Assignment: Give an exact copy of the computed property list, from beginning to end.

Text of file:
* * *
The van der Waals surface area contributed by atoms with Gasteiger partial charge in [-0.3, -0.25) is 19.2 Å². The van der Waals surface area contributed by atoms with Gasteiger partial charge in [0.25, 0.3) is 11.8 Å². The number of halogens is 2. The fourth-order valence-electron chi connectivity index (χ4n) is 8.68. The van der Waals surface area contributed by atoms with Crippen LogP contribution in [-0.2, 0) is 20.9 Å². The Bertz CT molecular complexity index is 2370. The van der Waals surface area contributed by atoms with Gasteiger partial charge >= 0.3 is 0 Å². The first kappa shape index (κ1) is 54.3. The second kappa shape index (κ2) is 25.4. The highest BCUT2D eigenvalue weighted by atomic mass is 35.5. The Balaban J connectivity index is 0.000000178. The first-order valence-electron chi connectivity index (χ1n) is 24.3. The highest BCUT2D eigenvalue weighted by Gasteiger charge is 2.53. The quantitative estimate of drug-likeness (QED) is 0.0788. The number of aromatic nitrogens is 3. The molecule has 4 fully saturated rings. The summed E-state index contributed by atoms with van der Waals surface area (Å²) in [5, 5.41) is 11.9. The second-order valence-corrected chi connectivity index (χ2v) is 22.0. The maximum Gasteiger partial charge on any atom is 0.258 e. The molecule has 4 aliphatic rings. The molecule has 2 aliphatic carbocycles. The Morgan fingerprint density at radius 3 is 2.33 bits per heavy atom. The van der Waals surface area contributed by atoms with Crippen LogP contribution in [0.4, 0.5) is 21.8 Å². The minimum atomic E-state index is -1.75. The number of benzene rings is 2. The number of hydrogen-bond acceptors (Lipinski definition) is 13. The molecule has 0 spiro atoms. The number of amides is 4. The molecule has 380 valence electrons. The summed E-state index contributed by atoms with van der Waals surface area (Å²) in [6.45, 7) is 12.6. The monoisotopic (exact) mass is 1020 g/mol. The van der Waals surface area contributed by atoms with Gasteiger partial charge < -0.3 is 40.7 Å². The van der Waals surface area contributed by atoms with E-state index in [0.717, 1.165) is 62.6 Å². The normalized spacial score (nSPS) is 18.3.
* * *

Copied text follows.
The van der Waals surface area contributed by atoms with Gasteiger partial charge in [-0.3, -0.25) is 19.2 Å². The van der Waals surface area contributed by atoms with Gasteiger partial charge in [0.25, 0.3) is 11.8 Å². The number of halogens is 2. The fourth-order valence-electron chi connectivity index (χ4n) is 8.68. The van der Waals surface area contributed by atoms with Crippen LogP contribution in [-0.2, 0) is 20.9 Å². The Bertz CT molecular complexity index is 2370. The van der Waals surface area contributed by atoms with Gasteiger partial charge >= 0.3 is 0 Å². The first kappa shape index (κ1) is 54.3. The second kappa shape index (κ2) is 25.4. The highest BCUT2D eigenvalue weighted by atomic mass is 35.5. The Balaban J connectivity index is 0.000000178. The first-order valence-electron chi connectivity index (χ1n) is 24.3. The highest BCUT2D eigenvalue weighted by Gasteiger charge is 2.53. The quantitative estimate of drug-likeness (QED) is 0.0788. The number of aromatic nitrogens is 3. The molecule has 4 fully saturated rings. The summed E-state index contributed by atoms with van der Waals surface area (Å²) in [5, 5.41) is 11.9. The second-order valence-corrected chi connectivity index (χ2v) is 22.0. The maximum Gasteiger partial charge on any atom is 0.258 e. The molecule has 4 aliphatic rings. The molecule has 2 aliphatic carbocycles. The Morgan fingerprint density at radius 3 is 2.33 bits per heavy atom. The van der Waals surface area contributed by atoms with Crippen LogP contribution in [0.4, 0.5) is 21.8 Å². The minimum atomic E-state index is -1.75. The number of benzene rings is 2. The number of hydrogen-bond acceptors (Lipinski definition) is 13. The molecule has 0 spiro atoms. The number of amides is 4. The molecule has 380 valence electrons. The summed E-state index contributed by atoms with van der Waals surface area (Å²) in [6.45, 7) is 12.6. The monoisotopic (exact) mass is 1020 g/mol. The van der Waals surface area contributed by atoms with Gasteiger partial charge < -0.3 is 40.7 Å². The van der Waals surface area contributed by atoms with E-state index in [0.717, 1.165) is 62.6 Å². The normalized spacial score (nSPS) is 18.3.